Appy reveals Pompey pressure concerns

James Baxendale scored Walsall's opener at Fratton Park    Picture: Oliver Zee
James Baxendale scored Walsall's opener at Fratton Park Picture: Oliver Zee

It was part of the lure of Pompey when boss Michael Appleton outlined his Fratton Park vision to wannabe Fratton heroes in the summer.

A big club with a massive passionate following that would be the envy of every other club in League One.

There was no need to mention the Blues’ illustrious most recent past ­– a 2008 FA Cup win, a return trip to Wembley in 2010, the taming of European aristocrats AC Milan and a best-ever finish in the Premier League – the players were already lining up in their droves to be part of the project.

But six league games into the new season and those players Appleton chose to lead the Blues’ fightback from the brink may just be showing signs of feeling the weight of expectation.

A response to going 2-0 down against a Walsall team who have yet to grace England’s top tier shouldn’t have been considered a challenge to far for the new class of 2012.

Yet so it proved, despite striker Izale McLeod’s 69th-minute net-buster.

Pompey failed to test the shot-stopping skills of visiting keeper David Grof in the minutes that proceeded McLeod’s third goal for his new employers – a statistic that mirrored a first-half that saw the home side promise plenty but, ultimately, fail to deliver in front of goal.

The Blues’ current cause, of course, isn’t helped by their continued search for new owners, a eighth month in administration and a playing mix-match squad restricted to 20 professionals.

But from the team he’s constructed on a shoestring budget in ultra-quick time, Appleton expected more than what he witnessed on Saturday.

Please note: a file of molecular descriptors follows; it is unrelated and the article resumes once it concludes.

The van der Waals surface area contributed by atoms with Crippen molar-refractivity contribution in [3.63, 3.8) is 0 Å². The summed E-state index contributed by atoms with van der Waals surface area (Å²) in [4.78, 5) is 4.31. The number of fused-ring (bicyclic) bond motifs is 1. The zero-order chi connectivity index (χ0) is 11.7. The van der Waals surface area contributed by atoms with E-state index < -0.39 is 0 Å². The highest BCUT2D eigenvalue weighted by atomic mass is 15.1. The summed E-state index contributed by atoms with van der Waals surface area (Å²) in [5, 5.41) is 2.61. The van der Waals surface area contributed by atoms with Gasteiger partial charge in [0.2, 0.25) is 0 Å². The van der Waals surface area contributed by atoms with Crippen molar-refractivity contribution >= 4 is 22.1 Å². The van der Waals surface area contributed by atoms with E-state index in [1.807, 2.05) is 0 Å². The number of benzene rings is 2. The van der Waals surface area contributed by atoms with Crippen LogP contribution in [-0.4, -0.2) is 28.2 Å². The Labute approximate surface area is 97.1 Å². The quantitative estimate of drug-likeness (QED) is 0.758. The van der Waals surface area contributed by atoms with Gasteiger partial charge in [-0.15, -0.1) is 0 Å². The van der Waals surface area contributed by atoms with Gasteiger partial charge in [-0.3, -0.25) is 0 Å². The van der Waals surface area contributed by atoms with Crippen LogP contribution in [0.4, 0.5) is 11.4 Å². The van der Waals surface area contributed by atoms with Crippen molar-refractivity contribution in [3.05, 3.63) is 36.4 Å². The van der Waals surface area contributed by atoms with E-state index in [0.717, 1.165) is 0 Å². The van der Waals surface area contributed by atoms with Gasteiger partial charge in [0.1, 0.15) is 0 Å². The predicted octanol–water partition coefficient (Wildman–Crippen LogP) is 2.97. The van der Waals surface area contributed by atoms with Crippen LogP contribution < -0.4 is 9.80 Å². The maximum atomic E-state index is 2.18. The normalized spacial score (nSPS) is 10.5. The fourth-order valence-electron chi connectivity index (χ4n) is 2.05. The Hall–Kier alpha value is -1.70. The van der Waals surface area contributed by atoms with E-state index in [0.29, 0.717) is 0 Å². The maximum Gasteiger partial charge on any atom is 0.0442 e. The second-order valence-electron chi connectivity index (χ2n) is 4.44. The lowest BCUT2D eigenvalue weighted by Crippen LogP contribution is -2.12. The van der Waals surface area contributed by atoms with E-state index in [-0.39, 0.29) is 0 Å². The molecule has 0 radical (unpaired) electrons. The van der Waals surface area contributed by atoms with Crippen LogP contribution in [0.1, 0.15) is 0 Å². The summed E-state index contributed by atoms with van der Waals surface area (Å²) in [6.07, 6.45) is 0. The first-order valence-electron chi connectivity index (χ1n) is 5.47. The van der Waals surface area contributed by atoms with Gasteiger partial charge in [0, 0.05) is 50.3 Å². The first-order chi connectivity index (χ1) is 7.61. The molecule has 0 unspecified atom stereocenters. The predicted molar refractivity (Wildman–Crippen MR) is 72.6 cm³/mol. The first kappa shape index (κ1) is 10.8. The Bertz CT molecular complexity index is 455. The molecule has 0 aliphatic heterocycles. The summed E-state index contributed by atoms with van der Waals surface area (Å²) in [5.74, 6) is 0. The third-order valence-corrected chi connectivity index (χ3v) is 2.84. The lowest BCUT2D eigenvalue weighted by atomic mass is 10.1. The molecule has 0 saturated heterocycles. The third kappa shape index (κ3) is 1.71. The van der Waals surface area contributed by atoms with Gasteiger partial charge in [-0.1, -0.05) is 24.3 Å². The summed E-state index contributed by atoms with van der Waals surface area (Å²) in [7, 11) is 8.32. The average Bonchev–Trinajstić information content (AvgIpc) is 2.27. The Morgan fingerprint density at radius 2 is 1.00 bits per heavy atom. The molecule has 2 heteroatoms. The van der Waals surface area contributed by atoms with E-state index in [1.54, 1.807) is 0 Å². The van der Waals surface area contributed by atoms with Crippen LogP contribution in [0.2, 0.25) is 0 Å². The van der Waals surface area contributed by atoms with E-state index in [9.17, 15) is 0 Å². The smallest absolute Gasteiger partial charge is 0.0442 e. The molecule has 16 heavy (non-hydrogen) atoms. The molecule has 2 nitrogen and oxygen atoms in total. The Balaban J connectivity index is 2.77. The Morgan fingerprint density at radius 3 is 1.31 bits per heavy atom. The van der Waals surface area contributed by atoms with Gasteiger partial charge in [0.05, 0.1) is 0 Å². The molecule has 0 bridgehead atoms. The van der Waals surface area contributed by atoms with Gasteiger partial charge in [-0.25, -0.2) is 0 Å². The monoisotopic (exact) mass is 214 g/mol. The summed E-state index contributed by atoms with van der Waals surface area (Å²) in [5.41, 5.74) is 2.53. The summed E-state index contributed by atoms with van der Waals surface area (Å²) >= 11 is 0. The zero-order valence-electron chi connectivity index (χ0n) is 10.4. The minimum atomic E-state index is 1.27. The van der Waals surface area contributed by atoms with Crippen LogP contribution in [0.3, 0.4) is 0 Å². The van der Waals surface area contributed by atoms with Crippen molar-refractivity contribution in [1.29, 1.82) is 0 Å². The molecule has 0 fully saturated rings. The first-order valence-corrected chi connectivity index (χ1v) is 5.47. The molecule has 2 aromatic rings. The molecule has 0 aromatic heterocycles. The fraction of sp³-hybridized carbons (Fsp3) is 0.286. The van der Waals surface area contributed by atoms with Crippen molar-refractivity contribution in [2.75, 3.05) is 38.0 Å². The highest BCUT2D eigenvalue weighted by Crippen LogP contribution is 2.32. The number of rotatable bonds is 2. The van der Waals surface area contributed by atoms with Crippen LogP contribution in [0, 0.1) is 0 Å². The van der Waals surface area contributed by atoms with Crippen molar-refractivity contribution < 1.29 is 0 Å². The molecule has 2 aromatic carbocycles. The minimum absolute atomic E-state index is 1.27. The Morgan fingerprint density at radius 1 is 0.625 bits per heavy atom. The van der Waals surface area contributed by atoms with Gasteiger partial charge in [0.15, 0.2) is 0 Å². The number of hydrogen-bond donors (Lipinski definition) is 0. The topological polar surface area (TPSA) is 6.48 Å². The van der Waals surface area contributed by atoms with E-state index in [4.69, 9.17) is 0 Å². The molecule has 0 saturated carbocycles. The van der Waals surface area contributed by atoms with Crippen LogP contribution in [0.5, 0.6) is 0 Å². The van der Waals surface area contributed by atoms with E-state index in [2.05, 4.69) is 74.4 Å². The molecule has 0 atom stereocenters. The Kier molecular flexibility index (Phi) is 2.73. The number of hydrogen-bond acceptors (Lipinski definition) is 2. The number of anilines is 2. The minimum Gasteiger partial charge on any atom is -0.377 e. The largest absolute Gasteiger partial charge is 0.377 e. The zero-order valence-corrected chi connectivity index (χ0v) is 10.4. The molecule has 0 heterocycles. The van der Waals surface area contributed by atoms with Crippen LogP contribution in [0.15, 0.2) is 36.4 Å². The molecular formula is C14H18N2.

And with a second home defeat of the season to mull over, the Blues boss was left wondering whether the job at hand and the pressure of playing for a club of Pompey’s standing at this level was a step too far for some of his senior players.

‘The fans are fantastic again on Saturday but there’s a couple of players failing to deal with that at the minute really which is a bit strange,’ said Appleton.

‘Maybe not so much the younger ones – but maybe some of the more experienced ones.

‘There’s a lot of pressure on some of the older players.

‘We’ve got a few younger players in the team who at times might need dragging along and going with the crest of the wave at times but everyone’s got to realise, especially the senior players in the team, that we’re a big scalp.

‘We are a big scalp, and whoever we play is going to want to turn us over.

‘We’re going to get that in every game.

‘The players were expected to do it on Saturday and it just didn’t happen for them.

‘I just don’t think we worked quite as hard as they (Walsall) did.

‘I’m not making a great deal about that because I think there was a lot of effort and enthusiasm out there but it wasn’t enough.

‘Maybe it’s a hunger thing.

‘But, at the end of the day, it’s still early doors.

‘I’ll learn more about them, like I’ve always said, when we lose a game and I certainly learned a lot about one or two of them on Saturday.’

Appleton said he was impressed by the young side Dean Smith had assembled at the Bescott Stadium, but admitted his side was well-equipped to deal with the threat the Saddlers posed.

‘To win down here was a scalp for them,’ he said.

‘At the end of the day they’ve got a good young team.

‘They’re very athletic and a very fit side, because of the youthfulness of the side.

‘They played some decent stuff out there at times so I take my hat off to them.

‘But we should have dealt with them better.’